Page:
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Midazolam is the brand name for the generic drug versed. It’s a member of the class of drugs known as benzodiazepines. Though many benzodiazepines treat sleep disorders, this drug is rarely used outside of hospital or clinical settings. In some cases, it is used for treating seizures or combined with other drugs to treat schizophrenia or severe agitation. It is also used before surgical procedures involving anesthesia.
Midazolam is a powerful medication that triggers sleepiness and reduces anxiety. It can be given intravenously or by injection and is also available as a nasal spray. Lastly, it can be administered buccally (between the gum and cheek) or sublingually (under the tongue). It works quickly for most people and lasts for just one to six hours, which is why it’s not considered ideal as a sleep aid.
The World Health Organization considers Midazolam one of its Essential Medicines, which means it is among the safest and most effective medications available when used properly. It is a benzodiazepine, and like other medications in its class, it has a high risk of addiction and dependence.
Midazolam can trigger many different side effects. Most are mild to moderate and include:
As is the case with all benzodiazepines, Midazolam has the potential for abuse and can be addicting. Abuse occurs when someone takes more than the prescribed dosage. Abuse also includes taking medication for longer than prescribed or combining it with other drugs, including alcohol.
Abuse symptoms might include:
Midazolam and other benzodiazepines are relatively safe medications when used under a doctor’s supervision, but they can be dangerous when abused.
Abuse doesn’t always mean a person is addicted, but it increases the likelihood of addiction occurring.
Ongoing abuse alters the brain’s chemistry by changing its neural pathways. This can lead to addiction and potential dependence. Physical dependence can happen within just a few weeks of using the drug. Some estimates show that benzodiazepine dependence occurs in a third of those using these drugs for more than a month.
Further, Addiction is a DSM-5 diagnosed disease characterized by behavioral issues. Dependence refers to a physical reliance on a substance. They often occur at the same time, but a person can be dependent on a substance without being addicted to it.
Symptoms of a Midazolam addiction are similar to those of other drugs, especially benzodiazepines, and include:
It’s also more likely a person with a Midazolam addiction will become addicted to other substances or already be abusing other substances when he or she begins using the drug. Multiple-substance abuse increases the potential to use the drug and creates challenges for recovery. It’s also common for someone addicted to Midazolam to also have a mental illness.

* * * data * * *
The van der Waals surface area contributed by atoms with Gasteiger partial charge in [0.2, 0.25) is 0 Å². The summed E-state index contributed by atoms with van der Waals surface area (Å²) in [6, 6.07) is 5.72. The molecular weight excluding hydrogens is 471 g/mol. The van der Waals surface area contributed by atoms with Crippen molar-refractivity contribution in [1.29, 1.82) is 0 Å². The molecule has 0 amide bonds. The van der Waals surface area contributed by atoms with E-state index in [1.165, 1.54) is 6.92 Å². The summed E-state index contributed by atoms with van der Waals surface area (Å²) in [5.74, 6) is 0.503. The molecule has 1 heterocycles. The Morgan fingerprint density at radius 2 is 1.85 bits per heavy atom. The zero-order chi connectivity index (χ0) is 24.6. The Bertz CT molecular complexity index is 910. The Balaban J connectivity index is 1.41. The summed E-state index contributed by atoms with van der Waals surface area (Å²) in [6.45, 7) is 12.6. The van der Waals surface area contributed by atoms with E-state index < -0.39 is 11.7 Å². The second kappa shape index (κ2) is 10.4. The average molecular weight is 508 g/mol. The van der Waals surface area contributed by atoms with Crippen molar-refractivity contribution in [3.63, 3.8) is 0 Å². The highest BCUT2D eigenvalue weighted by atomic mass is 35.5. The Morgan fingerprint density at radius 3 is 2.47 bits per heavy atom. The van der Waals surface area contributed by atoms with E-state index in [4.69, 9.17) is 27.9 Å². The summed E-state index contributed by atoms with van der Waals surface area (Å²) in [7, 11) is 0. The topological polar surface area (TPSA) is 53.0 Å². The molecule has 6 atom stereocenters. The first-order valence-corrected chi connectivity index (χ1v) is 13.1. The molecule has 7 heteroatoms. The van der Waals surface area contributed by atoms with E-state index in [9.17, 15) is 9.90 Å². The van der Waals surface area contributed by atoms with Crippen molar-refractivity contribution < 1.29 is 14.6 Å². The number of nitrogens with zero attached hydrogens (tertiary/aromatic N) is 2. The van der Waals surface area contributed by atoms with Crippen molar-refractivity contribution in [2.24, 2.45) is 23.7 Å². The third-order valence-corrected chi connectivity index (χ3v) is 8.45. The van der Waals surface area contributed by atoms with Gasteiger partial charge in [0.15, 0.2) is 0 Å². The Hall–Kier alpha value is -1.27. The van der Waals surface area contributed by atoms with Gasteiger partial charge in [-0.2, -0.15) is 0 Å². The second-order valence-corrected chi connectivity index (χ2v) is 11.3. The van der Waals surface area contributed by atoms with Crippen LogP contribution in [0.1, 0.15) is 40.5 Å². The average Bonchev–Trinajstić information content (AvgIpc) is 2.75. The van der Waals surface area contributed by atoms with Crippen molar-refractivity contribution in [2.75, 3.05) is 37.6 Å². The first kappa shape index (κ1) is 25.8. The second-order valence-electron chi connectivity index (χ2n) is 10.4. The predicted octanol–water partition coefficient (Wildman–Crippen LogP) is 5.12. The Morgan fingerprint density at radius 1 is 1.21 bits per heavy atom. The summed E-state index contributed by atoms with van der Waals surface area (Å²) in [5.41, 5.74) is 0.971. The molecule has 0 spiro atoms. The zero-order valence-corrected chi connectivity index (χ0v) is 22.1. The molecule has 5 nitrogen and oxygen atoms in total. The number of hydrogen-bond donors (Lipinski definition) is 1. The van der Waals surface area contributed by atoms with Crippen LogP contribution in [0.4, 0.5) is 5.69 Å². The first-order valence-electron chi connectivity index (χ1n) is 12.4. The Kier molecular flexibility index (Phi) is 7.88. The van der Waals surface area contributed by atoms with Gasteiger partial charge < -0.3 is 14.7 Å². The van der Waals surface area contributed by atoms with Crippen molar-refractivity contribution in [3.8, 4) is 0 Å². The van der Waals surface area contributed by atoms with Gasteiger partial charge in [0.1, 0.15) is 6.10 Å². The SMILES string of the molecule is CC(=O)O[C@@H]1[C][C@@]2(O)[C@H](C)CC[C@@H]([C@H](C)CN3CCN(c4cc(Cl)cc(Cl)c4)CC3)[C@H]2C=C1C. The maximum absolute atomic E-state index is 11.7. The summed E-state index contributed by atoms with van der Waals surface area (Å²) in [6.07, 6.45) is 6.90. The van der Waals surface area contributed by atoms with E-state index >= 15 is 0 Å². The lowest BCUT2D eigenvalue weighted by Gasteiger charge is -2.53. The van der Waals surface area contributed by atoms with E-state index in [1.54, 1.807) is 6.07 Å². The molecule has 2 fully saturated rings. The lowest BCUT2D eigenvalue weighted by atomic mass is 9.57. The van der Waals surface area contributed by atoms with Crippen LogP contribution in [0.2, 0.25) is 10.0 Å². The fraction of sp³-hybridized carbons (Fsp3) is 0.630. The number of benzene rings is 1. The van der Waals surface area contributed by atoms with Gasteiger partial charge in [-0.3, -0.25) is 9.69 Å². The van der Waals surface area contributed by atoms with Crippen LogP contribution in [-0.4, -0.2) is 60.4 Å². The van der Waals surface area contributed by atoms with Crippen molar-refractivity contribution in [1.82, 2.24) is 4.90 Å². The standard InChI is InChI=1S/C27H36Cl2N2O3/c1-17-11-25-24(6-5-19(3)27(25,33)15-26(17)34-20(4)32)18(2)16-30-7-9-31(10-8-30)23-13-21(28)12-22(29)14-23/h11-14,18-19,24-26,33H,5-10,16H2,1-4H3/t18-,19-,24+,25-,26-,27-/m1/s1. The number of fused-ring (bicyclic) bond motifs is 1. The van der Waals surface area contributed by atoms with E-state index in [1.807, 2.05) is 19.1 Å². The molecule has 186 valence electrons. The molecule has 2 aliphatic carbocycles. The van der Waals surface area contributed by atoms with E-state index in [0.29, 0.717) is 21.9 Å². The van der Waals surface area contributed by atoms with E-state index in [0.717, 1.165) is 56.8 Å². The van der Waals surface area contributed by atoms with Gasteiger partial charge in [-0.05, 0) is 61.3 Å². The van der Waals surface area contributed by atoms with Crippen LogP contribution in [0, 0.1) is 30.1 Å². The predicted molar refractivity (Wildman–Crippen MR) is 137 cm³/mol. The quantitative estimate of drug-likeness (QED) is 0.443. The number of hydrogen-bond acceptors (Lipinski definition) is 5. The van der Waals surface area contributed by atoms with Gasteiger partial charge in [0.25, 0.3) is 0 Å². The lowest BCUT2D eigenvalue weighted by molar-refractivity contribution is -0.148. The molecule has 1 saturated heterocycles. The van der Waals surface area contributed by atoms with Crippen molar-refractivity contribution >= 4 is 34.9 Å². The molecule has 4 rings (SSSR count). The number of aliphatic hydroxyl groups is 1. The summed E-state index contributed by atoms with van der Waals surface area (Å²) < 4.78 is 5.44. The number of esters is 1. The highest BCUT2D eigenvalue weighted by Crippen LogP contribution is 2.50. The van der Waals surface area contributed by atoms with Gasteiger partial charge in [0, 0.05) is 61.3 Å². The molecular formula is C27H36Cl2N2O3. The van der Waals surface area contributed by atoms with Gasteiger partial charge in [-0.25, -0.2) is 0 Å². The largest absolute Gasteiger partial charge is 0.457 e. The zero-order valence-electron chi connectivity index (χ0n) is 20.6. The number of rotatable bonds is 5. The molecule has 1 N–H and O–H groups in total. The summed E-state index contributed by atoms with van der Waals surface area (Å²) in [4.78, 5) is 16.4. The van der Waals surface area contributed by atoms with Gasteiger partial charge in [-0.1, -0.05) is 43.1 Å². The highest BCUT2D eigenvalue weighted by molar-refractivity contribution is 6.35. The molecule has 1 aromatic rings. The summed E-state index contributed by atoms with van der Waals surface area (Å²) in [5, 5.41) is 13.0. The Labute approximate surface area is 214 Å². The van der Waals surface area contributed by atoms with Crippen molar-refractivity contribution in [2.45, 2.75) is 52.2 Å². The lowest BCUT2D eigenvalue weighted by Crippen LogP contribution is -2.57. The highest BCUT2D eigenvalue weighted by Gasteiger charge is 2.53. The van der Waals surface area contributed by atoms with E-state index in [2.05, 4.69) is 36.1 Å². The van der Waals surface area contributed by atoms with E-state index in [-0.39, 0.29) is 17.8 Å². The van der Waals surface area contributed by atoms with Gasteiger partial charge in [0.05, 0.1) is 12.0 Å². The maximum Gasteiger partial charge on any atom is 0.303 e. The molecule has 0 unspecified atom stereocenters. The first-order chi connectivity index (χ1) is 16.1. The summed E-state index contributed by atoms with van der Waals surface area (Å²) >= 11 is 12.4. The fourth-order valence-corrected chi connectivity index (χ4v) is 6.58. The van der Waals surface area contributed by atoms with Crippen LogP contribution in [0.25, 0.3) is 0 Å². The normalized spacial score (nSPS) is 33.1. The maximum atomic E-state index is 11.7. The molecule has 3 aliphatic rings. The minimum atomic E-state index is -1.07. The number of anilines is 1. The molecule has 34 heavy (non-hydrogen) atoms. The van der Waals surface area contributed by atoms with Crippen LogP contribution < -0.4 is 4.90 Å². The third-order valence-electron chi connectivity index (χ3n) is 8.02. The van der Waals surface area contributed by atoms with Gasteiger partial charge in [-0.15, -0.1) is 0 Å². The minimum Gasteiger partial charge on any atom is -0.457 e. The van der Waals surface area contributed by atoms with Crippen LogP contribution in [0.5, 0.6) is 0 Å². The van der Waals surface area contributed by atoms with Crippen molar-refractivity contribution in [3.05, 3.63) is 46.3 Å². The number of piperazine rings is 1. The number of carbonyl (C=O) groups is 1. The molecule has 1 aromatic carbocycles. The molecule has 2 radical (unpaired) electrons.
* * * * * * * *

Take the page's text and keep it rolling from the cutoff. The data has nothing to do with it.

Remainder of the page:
Stopping ongoing use of Midazolam can trigger withdrawal symptoms. This is common when a person is abusing benzodiazepines or stops “cold turkey” and makes recovery more difficult. People with an addiction tend to have a better chance at recovery if they gradually taper their dosage of the medication with a doctor’s supervision. Medical detox is helpful for treating withdrawal symptoms and helps to reduce the intensity of symptoms.
Specific withdrawal symptoms associated with Midazolam dependence are similar to other benzodiazepines and include:
Severe cases of withdrawal can trigger:
A total of 451 drugs can interact with Midazolam, and 32 can produce serious interactions. The most common drugs known to interact with Midazolam include antidepressants, antipsychotics, heart medications, and seizure medications. Serious interactions include increasing a user’s risk for and severity of side effects such as drowsiness, confusion, memory loss, or trouble breathing.
Treatment is available for people with an addiction to or who have been abusing Midazolam. Benzodiazepine addiction is a common reason people enter treatment programs and in some cases, these people need treatment for multiple addictions. Some might also have co-occurring mental health conditions.
The most effective treatment programs for Midazolam addiction and dependence address medical, social, and psychological issues.
Treatment can occur on an inpatient or outpatient basis or combine the two. Someone who abuses Midazolam for just a short time might need only outpatient treatment. Ongoing abuse that has led to addiction or physical dependence will likely require inpatient treatment followed by ongoing outpatient support. The goal of treatment is to help the affected person detox from the drug if necessary, learn about his or her addiction, deal with cravings, and prevent relapse.
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“Midazolam: MedlinePlus Drug Information.” Medlineplus.Gov, https://medlineplus.gov/druginfo/meds/a609003.html
“List of World Health Organization Essential Medicines.” Academic Dictionaries and Encyclopedias, https://enacademic.com/dic.nsf/enwiki/6592318